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Posts Tagged ‘anthropology’

“Carthago delenda est.”

March 26, 2013 3 comments

Cato the Elder

“Carthage must be destroyed.” RT well remembers how silly and useless our lessons on the Punic Wars seemed to his classmates in High School; who cared what happened in the Mediterranean basin thousands of years ago?

But of late, RT has not been so sure that this major series of wars between Rome and Carthage, fought between 264 and 146 B.C., deserves only a footnote in the history books. Nobody, for starters, believes that these wars, which Rome won, didn’t leave the Roman Republic the dominant power in the Mediterranean, poised to conquer the entire region and become a world empire.

But why did Rome prosecute the wars with such ferocity? RT can think of no reason for the total of destruction of Carthage at the end of the Third Punic War–all of Carthage’s inhabitants were either killed or enslaved and its ruins sowed with salt. Why not simply reduce Carthage to a client state? Why not maintain the illusion of independence while wielding the real power?

Rome and Carthage shared much in common–both were former monarchies that had become republics, farming communities on the edge of their cultural spheres that grew to become formidable powers. Both had been self-governing for centuries and were of necessity military powers commanding large armies and navies. It is true that Rome lay within the cultural sphere of the Etruscans and ultimately, of Greece, while Carthage was a colony of Tyre and thus a part of Phoenician society, but how much difference can there have been between the two, each worshiping a related pantheon of gods as it did.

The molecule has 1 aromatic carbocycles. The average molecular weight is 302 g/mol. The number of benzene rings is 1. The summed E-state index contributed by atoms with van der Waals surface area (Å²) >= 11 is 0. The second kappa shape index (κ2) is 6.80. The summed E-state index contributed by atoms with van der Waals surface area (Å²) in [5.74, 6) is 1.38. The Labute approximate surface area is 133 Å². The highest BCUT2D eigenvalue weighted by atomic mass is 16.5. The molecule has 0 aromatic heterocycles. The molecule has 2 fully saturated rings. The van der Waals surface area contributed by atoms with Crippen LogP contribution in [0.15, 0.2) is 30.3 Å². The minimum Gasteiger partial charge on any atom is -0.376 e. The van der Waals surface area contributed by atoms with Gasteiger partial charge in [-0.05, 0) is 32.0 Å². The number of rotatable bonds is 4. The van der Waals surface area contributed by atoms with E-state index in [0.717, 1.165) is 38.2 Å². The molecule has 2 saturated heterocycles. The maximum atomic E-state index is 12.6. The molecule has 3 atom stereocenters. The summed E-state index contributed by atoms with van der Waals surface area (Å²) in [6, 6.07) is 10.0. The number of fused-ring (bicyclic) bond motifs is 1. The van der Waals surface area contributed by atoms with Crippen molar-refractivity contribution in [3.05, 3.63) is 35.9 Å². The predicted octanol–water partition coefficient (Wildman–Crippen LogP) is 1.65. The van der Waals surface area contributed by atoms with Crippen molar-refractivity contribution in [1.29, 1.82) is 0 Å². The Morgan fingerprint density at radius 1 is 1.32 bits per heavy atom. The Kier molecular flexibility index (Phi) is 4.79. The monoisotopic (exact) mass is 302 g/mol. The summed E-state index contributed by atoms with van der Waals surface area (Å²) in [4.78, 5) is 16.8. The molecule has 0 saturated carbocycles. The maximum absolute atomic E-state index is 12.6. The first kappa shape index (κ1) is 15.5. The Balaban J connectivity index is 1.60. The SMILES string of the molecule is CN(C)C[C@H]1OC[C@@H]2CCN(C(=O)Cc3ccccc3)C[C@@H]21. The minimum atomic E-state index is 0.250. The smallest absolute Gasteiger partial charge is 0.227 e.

And yet Cato the Elder (234-149 B.C.), a Roman Senator, ended most of his speeches with the slogan, “Carthago delenda est.” Why had the phrase become a byword in Rome?

The short answer is: RT thinks an examination of the struggle between Rome and Carthage will help clarify the transition from ancient Mesopotamian society to the helennization of the ancient world. Stay tuned for more…

RT

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Image: WikiCmns, Public Domain.

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When I Move: Post-It Table

February 11, 2013 Leave a comment

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too cool…   RT

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When I Move: Post-It Table.

Scottish Gaelic, A.D. 1100 & the Survival of Languages

January 6, 2013 5 comments

File:Scots lang-en.svg

Here is a map of the linguistic situation in the north of Great Britain at the start of the 12th century.

Let’s see where the political situation stood at the time: King Edgar “The Valiant,” who had won the Scottish throne through battle, was in the middle of his brief reign. In England, Henry I was crowned king in 1100; he chose a Scottish princess, Matilda, as his queen. In Norway, Magnus III, “Barelegs” (because he wore a Celtic kilt) sat on the throne; he is sometimes regarded as the last Viking king.

All these kingdoms were struggling to establish centralized authority and connect their peoples to the emerging culture of western Europe. The linguistic map of Scotland reveals a land claimed by rival peoples. In the next several days, RT will post on the development of Scottish languages in the following centuries. People speak the language of their rulers, don’t they, after all?   RT

Map: Legend–turquoise, Scottish Gaelic; dark pink, Norse-Gaelic; green, Cumbrian; light purple, Old English. WikiCmns. CC 1.2 SA, attribution. Author: (original map) SuperGolden; (this version) Chabacano. SourceImage:Mormaerdoms.svg + info of Image:SCOTLANG1100.PNG.

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Macedonian Crown

January 4, 2013 Leave a comment